Karnataka’s reform efforts have since continued, despite a spate of coalition governments and burgeoning corruption. Despite strong political polarisation, enduring decentralisation champions from every political party have collaborated to push Karnataka’s agenda forward. Amendments piloted by H K Patil, the Rural Development Minister in the earlier Siddaramaiah government, have made Karnataka’s Gram Swaraj Act, 2016, express arguably the strongest mandate for Panchayati Raj in the country by embedding provisions for strong Gram Sabhas, local approval of beneficiary identification and prioritisation, oversight of Gram Panchayat-level works, and reformed local tax provisions.

Paradoxically, these progressive developments do not erase the relevance of Maclean’s two-decade-old trenchant observations. Karnataka still faces the challenge of improving the quality of practice of its strong legal mandate for democratic decentralisation. It has the law; it has to walk the talk on implementation.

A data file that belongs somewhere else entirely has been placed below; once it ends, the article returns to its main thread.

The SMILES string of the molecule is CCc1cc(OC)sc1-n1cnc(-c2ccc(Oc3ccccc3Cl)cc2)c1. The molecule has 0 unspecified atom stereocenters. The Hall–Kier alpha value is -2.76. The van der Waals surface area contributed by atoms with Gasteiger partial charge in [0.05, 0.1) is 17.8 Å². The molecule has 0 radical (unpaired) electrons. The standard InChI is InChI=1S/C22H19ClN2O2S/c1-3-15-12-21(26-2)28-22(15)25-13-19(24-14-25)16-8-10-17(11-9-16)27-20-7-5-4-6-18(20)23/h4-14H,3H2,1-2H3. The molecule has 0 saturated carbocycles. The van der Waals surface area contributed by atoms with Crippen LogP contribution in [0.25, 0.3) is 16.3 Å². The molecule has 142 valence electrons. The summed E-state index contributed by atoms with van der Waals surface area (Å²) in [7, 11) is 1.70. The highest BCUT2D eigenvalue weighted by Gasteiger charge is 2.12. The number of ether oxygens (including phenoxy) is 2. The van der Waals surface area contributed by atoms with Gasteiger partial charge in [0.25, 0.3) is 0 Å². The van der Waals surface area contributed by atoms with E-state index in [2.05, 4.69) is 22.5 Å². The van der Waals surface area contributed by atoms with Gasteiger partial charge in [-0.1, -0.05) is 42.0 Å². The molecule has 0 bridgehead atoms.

That is easier said than done.

Fiscal decentralisation the key

Ramakrishna Hegde and Nazeer Saab’s stellar reforms of 1987 comprised of constituting a two-tier system comprising of strong Zilla Parishads and aggregating the 22,000 tiny Gram Panchayats into 3,300 Mandal Panchayats, which were scaleable levels for service delivery. This institutional rejig was backed by effective fiscal decentralisation, achieved by cleaving out a District Sector from the state budget comprising of departmental schemes and programmes that were devolved for planning and implementation to the Zilla Parishads.

This meaningful exercise in devolution was disliked by bureaucrats who perceived a loss of command and control. Over the years, devolved programmes were spirited back into departmental coffers. A research study of the Centre for Policy Research – the Paisa for Panchayats -- report revealed that the extent of re-centralisation was so significant that the District and Taluk Panchayats had become, from a financial perspective, mere junction boxes for salary funds; ATMs dispensing salary to departmental staff deputed to them nominally, without any control over meaningful schemes and programmes.